Psalm 26:1-12 NKJV
26 Vindicate me, O Lord,
For I have walked in my integrity.
I have also trusted in the Lord;
I shall not slip.
2 Examine me, O Lord, and prove me;
Try my mind and my heart.
3 For Your lovingkindness is before my eyes,
And I have walked in Your truth.
4 I have not sat with idolatrous mortals,
Nor will I go in with hypocrites.
5 I have hated the assembly of evildoers,
And will not sit with the wicked.
6 I will wash my hands in innocence;
So I will go about Your altar, O Lord,
7 That I may proclaim with the voice of thanksgiving,
And tell of all Your wondrous works.
8 Lord, I have loved the habitation of Your house,
And the place where Your glory dwells.
9 Do not gather my soul with sinners,
Nor my life with bloodthirsty men,
10 In whose hands is a sinister scheme,
And whose right hand is full of bribes.
11 But as for me, I will walk in my integrity;
Redeem me and be merciful to me.
12 My foot stands in an even place;
In the congregations I will bless the Lord.
Dr. Luther, in his 1531 “Summaries of the Psalms,” says this: “The 26th Psalm is a psalm of prayer which laments the false saints who want to be godly through the works of the law and who condemn the saints who are godly only through God’s goodness and grace. It accuses the false saints for willingly accepting bribes [v. 10]. For such saints are certainly pure servants of greed, whose God is their stomach, as St. Paul says (Phil 3:19). But with all their spiritual hypocrisy and their worldly glory, they are destructive saints. Therefore, it is good to pray that they may not deceive us.”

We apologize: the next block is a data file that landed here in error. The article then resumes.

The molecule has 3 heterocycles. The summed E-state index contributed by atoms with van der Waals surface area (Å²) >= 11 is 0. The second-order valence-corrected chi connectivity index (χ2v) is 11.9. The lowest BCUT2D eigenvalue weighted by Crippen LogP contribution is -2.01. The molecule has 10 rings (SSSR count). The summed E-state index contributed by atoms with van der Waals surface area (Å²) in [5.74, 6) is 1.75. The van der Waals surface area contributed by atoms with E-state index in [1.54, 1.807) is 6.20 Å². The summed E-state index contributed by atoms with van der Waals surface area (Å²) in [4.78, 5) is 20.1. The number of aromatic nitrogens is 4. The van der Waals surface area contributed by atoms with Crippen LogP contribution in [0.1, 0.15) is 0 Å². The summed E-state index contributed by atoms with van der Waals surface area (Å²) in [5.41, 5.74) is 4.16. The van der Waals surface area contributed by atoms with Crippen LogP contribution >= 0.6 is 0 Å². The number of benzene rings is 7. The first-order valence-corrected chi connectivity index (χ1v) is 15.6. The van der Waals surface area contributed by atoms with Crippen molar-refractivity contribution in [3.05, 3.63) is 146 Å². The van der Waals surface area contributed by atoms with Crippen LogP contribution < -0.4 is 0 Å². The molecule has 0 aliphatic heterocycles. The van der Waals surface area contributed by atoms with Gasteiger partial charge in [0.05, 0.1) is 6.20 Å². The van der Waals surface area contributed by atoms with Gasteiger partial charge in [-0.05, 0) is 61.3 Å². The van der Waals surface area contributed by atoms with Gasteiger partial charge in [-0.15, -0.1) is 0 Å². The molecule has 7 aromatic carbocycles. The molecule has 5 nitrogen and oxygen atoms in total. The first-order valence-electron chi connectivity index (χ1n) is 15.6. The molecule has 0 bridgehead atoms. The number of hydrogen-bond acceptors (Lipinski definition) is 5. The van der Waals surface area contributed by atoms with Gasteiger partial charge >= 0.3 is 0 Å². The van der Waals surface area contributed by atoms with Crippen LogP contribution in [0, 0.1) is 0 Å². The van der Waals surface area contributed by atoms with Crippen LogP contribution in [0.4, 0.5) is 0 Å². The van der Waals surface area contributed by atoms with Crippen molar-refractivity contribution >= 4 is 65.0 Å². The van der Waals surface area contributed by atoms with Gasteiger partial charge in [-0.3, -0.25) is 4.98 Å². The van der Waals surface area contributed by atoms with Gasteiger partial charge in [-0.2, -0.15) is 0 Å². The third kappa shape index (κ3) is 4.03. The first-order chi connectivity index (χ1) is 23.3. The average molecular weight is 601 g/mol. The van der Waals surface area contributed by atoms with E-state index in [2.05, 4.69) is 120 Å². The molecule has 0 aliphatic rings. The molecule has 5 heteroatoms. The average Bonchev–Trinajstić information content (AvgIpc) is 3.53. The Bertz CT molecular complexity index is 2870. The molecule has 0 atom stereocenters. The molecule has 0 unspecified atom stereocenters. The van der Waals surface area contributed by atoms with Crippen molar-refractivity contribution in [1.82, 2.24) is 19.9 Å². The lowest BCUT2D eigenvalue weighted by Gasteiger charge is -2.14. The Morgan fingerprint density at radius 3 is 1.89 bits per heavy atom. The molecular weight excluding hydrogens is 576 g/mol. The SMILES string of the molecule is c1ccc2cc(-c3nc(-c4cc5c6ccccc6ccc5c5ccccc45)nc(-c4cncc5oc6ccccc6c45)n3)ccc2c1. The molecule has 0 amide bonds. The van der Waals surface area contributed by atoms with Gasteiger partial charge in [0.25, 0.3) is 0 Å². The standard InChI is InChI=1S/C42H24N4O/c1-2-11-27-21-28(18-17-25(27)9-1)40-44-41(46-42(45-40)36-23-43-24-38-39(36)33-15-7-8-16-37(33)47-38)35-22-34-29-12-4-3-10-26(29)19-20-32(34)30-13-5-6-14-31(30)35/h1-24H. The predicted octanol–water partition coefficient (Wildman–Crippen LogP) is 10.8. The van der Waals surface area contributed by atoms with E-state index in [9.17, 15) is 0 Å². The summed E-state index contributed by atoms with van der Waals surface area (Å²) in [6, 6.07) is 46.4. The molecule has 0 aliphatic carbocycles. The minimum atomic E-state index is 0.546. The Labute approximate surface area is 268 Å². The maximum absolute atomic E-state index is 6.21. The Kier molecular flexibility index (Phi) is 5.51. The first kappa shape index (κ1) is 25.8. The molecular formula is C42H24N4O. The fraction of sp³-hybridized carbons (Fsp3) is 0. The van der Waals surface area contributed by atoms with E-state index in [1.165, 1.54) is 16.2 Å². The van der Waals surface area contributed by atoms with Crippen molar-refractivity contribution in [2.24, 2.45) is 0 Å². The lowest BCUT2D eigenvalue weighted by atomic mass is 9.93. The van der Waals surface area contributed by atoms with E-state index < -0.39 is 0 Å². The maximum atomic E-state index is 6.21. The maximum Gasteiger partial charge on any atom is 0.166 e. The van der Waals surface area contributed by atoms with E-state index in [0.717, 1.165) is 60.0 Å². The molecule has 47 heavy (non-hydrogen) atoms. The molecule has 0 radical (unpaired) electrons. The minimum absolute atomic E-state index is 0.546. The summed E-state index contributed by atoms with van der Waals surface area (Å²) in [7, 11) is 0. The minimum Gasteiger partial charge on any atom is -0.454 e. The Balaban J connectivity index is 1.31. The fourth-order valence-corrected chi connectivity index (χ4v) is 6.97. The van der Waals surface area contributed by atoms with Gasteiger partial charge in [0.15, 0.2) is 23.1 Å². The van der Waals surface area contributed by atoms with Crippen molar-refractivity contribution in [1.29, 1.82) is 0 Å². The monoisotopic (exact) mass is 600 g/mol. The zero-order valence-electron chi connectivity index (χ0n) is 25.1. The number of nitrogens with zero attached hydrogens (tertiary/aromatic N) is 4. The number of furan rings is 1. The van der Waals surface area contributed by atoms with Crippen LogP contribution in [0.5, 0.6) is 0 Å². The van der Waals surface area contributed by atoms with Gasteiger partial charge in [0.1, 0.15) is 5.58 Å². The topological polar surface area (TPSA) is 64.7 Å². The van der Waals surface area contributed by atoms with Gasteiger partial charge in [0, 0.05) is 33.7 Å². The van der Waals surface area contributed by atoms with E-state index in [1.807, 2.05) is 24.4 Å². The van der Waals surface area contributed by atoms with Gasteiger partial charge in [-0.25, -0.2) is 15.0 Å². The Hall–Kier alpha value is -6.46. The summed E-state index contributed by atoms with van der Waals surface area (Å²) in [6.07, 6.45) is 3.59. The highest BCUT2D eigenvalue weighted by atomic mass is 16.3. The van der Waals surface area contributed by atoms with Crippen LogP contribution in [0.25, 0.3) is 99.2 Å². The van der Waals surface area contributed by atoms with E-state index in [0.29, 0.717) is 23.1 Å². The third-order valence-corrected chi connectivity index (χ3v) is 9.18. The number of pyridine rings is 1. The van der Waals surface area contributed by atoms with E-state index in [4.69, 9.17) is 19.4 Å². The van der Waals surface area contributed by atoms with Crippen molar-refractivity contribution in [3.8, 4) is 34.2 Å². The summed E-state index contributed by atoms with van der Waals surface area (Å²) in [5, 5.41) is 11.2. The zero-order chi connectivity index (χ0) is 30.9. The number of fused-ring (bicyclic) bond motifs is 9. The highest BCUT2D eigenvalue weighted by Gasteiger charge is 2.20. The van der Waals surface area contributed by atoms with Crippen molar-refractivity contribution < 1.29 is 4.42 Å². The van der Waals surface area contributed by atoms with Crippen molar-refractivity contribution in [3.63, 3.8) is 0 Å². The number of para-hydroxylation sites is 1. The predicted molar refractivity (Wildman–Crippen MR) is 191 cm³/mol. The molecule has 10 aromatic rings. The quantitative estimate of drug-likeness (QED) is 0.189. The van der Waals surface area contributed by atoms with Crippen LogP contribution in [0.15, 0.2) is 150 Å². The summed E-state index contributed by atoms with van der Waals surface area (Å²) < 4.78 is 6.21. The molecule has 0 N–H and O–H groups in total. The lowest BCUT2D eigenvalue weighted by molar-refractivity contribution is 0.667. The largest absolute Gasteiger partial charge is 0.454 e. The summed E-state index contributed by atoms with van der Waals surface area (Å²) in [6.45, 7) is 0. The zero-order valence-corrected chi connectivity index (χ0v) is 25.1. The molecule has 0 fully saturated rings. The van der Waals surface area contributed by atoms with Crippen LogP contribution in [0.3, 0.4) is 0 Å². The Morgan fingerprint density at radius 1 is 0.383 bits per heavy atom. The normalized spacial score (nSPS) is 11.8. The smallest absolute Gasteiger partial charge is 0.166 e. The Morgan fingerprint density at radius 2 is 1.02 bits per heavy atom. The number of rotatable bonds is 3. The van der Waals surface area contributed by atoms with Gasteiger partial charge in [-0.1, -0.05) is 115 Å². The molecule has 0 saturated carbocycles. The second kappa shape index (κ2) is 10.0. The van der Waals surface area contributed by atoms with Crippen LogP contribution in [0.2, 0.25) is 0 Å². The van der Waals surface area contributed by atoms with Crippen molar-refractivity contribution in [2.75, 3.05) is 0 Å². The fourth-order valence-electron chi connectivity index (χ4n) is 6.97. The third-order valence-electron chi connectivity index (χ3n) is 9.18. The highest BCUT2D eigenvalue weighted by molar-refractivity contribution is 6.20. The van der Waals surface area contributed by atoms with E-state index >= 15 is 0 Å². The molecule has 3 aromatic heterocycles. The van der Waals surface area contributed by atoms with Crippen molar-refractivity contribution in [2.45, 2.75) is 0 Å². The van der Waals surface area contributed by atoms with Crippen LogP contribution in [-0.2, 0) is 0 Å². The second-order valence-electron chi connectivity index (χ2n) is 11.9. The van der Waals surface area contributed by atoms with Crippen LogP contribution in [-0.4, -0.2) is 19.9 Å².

Psalm 26, penned by King David, presents us with a heartfelt prayer that resonates across the ages. Luther points out that Psalm 26 is a lament against those who seek godliness through their own works of the law while condemning those who rely solely on God’s grace. This contrast between works-based righteousness and grace-based salvation is central.
David’s lament becomes a plea for discernment. In a world filled with those who profess piety through external acts, we are reminded to be cautious of spiritual hypocrisy. Luther’s quote resonates with verse 10, where David accuses the “false saints” of accepting bribes. These individuals serve their own interests, driven by greed rather than true devotion to God.
Luther likens these false saints to those “whose God is their stomach,” a term echoing St. Paul’s words in Philippians 3:19. These individuals may put on a veneer of righteousness, but in reality, they are driven by self-serving desires. Their “spiritual hypocrisy” and “worldly glory” mask their true intentions.
As Luther suggests, it is indeed prudent to pray for protection from such deception. We face a spiritual battle where false teachings and misleading influences can divert us from the path of genuine faith. By grounding ourselves in the truth of God’s Word and seeking His guidance in prayer, we guard against being led astray by false pretenses.
Let us pray: Lord, we pray that your grace may always go before and follow after us, that we may always be ready to do your good works; through your Son, Jesus Christ our Lord, who lives and reigns with you and the Holy Spirit, one God, now and forever. Amen.